Northern Ireland

South Armagh man jailed for air rage

A man who threatened to kill a member of cabin crew and “repeatedly punched the seat” of a screaming autistic child on board a Belfast bound flight has been jailed for five months.

Jailing 27-year-old Kevin O’Hare at Antrim Magistrates Court, District Judge Nigel Broderick said his drunken behaviour had been "appalling” and was similar to other incidents which were "all too prevalent.”

While O’Hare, from Keggall View in Camlough, Co Armagh, was initially jailed, he was later released from the cells on £500 bail pending an appeal of the sentence.

At an earlier hearing he had admitted being drunk on a plane, failing to obey the lawful command of a pilot, behaving in a “threatening, abusive, insulting or disorderly manner towards a member of the crew of an aircraft,” threatening to kill a female member of the cabin crew and assaulting the same woman on August 5 this year.

A prosecuting lawyer told the court how O’Hare was “inebriated” before he even boarded the flight from Fuertaventura, adding that police were called to Belfast International airport.

"He was very aggressive to other crew members and swung both fists at the woman, saying 'I'll f**king kill her',” said the lawyer who continued: “He repeatedly punched the back of the seat in front of his where a 12-year-old autistic child was sitting with their family."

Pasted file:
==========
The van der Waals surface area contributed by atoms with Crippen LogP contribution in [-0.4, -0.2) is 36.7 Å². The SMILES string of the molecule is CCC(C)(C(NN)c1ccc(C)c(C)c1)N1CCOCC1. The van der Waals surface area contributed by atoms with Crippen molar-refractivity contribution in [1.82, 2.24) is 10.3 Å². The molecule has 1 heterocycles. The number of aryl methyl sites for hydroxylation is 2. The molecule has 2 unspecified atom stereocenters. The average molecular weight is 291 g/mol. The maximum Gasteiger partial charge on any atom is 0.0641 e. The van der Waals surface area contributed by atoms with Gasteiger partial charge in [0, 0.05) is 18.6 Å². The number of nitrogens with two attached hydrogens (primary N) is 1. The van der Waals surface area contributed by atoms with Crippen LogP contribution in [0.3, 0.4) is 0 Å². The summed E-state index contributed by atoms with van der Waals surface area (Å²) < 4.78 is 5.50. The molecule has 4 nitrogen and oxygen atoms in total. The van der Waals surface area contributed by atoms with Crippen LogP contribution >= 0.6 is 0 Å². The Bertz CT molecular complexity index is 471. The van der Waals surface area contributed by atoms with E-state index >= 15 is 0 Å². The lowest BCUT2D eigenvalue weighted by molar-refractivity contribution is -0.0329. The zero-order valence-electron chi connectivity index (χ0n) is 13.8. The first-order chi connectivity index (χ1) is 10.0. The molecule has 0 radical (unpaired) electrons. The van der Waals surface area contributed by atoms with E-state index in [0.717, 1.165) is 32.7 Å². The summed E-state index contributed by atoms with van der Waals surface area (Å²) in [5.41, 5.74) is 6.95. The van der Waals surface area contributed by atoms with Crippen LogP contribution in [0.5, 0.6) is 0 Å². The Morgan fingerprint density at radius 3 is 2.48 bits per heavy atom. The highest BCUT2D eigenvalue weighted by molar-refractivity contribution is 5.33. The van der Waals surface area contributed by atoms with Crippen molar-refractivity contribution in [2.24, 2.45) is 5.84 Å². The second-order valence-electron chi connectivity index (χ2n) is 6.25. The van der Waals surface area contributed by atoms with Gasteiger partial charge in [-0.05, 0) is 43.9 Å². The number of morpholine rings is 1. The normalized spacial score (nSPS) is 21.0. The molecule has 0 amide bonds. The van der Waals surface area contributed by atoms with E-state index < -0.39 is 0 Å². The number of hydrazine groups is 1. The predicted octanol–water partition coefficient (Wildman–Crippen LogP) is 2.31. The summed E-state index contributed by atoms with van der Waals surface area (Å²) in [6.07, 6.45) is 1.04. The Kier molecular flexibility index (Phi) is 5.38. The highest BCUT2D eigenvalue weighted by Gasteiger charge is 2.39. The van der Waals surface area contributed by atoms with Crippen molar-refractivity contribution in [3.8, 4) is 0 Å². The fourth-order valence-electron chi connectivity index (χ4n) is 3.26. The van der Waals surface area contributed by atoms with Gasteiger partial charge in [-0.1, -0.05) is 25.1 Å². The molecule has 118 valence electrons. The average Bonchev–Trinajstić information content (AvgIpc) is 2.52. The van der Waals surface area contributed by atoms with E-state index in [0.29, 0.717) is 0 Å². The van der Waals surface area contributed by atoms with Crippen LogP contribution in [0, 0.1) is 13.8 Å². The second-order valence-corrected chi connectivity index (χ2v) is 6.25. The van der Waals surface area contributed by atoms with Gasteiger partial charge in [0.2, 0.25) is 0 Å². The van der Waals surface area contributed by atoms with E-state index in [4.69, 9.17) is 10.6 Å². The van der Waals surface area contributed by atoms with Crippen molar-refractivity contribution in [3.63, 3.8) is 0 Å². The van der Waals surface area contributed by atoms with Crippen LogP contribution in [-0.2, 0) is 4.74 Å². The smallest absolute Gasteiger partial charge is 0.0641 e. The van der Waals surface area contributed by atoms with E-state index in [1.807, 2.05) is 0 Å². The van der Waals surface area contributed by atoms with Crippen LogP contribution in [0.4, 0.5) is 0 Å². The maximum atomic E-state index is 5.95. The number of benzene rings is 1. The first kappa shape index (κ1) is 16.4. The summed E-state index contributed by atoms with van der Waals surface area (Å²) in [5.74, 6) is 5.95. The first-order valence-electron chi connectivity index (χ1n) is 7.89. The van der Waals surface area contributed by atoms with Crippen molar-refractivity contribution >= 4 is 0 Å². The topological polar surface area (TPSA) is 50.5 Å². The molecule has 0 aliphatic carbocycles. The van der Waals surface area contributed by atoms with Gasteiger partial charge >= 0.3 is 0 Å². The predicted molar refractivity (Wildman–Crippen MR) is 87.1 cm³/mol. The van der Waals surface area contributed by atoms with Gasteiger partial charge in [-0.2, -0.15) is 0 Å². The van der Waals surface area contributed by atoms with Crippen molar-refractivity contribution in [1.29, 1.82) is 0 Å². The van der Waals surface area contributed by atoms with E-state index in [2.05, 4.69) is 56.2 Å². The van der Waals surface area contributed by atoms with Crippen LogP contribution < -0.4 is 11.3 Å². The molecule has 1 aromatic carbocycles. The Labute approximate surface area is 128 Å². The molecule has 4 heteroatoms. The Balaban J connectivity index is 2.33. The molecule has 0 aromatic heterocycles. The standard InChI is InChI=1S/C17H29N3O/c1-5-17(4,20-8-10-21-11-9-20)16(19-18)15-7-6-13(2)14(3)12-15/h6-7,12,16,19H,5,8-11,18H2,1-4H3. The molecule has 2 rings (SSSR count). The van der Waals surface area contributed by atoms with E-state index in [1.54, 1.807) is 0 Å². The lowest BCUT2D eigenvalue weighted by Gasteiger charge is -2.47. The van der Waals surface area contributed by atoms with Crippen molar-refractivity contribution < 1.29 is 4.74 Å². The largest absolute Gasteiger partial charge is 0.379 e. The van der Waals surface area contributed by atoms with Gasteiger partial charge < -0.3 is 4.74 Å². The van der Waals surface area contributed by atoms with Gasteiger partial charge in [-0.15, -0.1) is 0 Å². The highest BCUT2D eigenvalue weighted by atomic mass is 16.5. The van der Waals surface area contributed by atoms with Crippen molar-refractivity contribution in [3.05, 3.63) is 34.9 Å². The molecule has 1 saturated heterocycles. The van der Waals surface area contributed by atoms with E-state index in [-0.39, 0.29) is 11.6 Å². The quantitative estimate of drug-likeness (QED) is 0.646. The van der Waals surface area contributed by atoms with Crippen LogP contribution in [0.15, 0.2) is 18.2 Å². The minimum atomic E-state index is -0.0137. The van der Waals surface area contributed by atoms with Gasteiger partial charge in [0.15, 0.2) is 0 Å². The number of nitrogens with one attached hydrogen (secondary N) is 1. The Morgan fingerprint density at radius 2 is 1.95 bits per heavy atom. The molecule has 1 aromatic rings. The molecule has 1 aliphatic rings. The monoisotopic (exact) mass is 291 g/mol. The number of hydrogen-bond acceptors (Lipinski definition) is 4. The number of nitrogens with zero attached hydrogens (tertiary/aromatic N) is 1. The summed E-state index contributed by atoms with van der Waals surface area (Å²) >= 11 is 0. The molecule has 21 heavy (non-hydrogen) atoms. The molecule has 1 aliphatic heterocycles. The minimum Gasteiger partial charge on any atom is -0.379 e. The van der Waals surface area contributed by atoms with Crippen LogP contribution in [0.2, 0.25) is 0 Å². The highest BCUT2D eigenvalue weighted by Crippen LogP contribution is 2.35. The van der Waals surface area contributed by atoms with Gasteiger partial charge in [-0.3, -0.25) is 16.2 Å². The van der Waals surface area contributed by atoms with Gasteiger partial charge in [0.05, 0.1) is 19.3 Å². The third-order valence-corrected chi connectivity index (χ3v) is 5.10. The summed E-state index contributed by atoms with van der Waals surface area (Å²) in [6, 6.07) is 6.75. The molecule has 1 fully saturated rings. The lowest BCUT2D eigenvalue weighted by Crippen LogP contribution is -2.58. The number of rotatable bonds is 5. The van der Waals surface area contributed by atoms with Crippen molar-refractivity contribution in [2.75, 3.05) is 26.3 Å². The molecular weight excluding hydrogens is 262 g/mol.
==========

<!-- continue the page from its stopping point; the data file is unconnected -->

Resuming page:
Sitting with “his arms crossed and yawning” throughout police interviews, the lawyer said O’Hare showed no remorse for his actions.

O’Hare’s defence solicitor said that his client “ readily acknowledged” his behaviour had been “completely disgraceful and utterly unacceptable."

The court also heard O’Hare was in breach of a suspended Crown Court sentence which the judge said looked like he had been “driving while drunk, injured someone and then left the scene.”

Jailing O’Hare and imposing fines totalling £600, Judge Broderick said that in his view, the "custody threshold" had been crossed and a "clear message" must be sent that this type of behaviour would not be tolerated.

The Crown court matter will also be referred back to the relevant judge who sentenced him.